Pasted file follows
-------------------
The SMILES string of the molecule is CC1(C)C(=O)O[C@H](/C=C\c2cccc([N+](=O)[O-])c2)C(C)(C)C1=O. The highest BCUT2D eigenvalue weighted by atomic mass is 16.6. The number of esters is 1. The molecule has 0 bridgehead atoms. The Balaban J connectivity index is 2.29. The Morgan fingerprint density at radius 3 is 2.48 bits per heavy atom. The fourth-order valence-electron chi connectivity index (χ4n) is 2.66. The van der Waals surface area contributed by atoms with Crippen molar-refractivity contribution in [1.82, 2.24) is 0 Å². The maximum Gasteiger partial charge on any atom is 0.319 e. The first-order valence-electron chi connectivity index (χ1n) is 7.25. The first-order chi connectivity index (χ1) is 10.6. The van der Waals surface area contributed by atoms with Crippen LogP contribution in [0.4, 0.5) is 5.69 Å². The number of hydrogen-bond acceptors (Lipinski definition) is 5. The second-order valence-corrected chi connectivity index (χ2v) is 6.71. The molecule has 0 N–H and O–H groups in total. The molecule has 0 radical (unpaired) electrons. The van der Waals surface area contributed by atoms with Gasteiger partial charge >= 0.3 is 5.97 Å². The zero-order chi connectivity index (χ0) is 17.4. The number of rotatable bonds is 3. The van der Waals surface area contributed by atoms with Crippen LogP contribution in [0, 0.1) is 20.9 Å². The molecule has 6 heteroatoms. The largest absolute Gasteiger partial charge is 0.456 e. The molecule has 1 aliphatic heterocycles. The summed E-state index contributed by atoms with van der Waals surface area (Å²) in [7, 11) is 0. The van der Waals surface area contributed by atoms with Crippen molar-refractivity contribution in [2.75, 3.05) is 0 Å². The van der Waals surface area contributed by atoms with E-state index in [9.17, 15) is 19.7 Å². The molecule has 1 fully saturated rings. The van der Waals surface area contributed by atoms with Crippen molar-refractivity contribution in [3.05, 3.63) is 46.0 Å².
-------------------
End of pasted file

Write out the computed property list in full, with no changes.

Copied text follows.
The SMILES string of the molecule is CC1(C)C(=O)O[C@H](/C=C\c2cccc([N+](=O)[O-])c2)C(C)(C)C1=O. The highest BCUT2D eigenvalue weighted by atomic mass is 16.6. The number of esters is 1. The molecule has 0 bridgehead atoms. The Balaban J connectivity index is 2.29. The Morgan fingerprint density at radius 3 is 2.48 bits per heavy atom. The fourth-order valence-electron chi connectivity index (χ4n) is 2.66. The van der Waals surface area contributed by atoms with Crippen molar-refractivity contribution in [1.82, 2.24) is 0 Å². The maximum Gasteiger partial charge on any atom is 0.319 e. The first-order valence-electron chi connectivity index (χ1n) is 7.25. The first-order chi connectivity index (χ1) is 10.6. The van der Waals surface area contributed by atoms with Crippen LogP contribution in [0.4, 0.5) is 5.69 Å². The number of hydrogen-bond acceptors (Lipinski definition) is 5. The second-order valence-corrected chi connectivity index (χ2v) is 6.71. The molecule has 0 N–H and O–H groups in total. The molecule has 0 radical (unpaired) electrons. The van der Waals surface area contributed by atoms with Gasteiger partial charge >= 0.3 is 5.97 Å². The zero-order chi connectivity index (χ0) is 17.4. The number of rotatable bonds is 3. The van der Waals surface area contributed by atoms with Crippen LogP contribution in [0, 0.1) is 20.9 Å². The molecule has 6 heteroatoms. The largest absolute Gasteiger partial charge is 0.456 e. The molecule has 1 aliphatic heterocycles. The summed E-state index contributed by atoms with van der Waals surface area (Å²) in [7, 11) is 0. The van der Waals surface area contributed by atoms with Crippen molar-refractivity contribution in [2.75, 3.05) is 0 Å². The van der Waals surface area contributed by atoms with E-state index in [9.17, 15) is 19.7 Å². The molecule has 1 fully saturated rings. The van der Waals surface area contributed by atoms with Crippen molar-refractivity contribution in [3.05, 3.63) is 46.0 Å².